Posted October 22, 2006 by

Static and Dying Jobs

My heart breaks each time I read an intern blog about the entry-level job their pursuing. So many are seeking filler positions such as data entry, secretarial, order clerk, postal worker. Yet at the other end of the spectrum, each one talks about the degree they’ve recently earned. What I want to do is have a live session with them to talk about more strategic ways to market their selves, to have more confidence in their abilities and the proper way to demonstrate that confidence, and how to talk about the knowledge and abilities they’ve gained from the edudation they’ve ained so that they may enter the initial stages of their true career path. Alas, at this point in time, I cannot have that live session. But I feel it in my bones. The day is coming.

Until the day that I can have that live session with our interns, I’ll have to write these blogs and post them in strategic places where I believe the interns will read them. And that is why today I’m posting a new blog in this space.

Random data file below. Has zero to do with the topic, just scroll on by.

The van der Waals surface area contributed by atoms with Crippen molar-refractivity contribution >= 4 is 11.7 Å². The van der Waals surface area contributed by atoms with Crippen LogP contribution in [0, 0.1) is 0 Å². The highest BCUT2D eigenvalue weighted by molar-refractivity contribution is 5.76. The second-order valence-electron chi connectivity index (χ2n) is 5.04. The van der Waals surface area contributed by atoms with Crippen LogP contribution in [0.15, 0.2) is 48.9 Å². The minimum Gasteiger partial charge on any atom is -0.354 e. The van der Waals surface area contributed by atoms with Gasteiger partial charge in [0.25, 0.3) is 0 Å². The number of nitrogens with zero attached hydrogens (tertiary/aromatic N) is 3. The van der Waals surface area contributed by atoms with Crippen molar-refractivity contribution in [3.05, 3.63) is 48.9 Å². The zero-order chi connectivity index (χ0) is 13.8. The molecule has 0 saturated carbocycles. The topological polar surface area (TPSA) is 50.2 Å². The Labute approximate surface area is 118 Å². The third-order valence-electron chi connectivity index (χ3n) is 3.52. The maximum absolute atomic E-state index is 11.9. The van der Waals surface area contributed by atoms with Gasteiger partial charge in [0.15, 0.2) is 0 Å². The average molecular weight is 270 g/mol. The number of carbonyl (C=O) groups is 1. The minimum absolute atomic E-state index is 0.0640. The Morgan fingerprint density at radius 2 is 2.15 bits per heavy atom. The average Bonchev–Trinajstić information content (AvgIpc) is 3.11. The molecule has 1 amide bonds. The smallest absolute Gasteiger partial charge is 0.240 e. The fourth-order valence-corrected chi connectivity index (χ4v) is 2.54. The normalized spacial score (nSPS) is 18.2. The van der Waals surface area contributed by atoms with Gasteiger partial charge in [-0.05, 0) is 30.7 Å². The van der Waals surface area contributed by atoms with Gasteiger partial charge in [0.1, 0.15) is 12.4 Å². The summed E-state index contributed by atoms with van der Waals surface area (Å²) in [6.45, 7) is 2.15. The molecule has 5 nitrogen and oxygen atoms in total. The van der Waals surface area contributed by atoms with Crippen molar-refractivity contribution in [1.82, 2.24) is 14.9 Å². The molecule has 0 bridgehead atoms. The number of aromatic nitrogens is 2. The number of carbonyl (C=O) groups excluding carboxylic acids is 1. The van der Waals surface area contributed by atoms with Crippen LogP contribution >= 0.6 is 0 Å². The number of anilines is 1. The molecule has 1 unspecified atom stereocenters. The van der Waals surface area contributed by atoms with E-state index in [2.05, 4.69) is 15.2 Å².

Posted October 16, 2006 by

An End to the Talent War?

The second largest school district in the country, and therefore one of the pacesetters, is the Los Angeles Unified School District. This is the nest from which our future workforce emerges. It is on its underpinnings that we rely on getting the best of the best. But LAUSD has long suffered from the black eye of not producing sufficiently trained and educated people from whom recruiters and employers may select their skilled talent.

However this past Friday, in a controversial move, the LAUSD announced its selection for the person to succeed retiring Superintendent Roy Romer. Retired Navy Admiral David Brewer. Brewer, in his acceptance speech, spoke of transforming the school district and the education one can expect from it into a world-class district where the fruits of its effort will be able to think and compete on a global basis.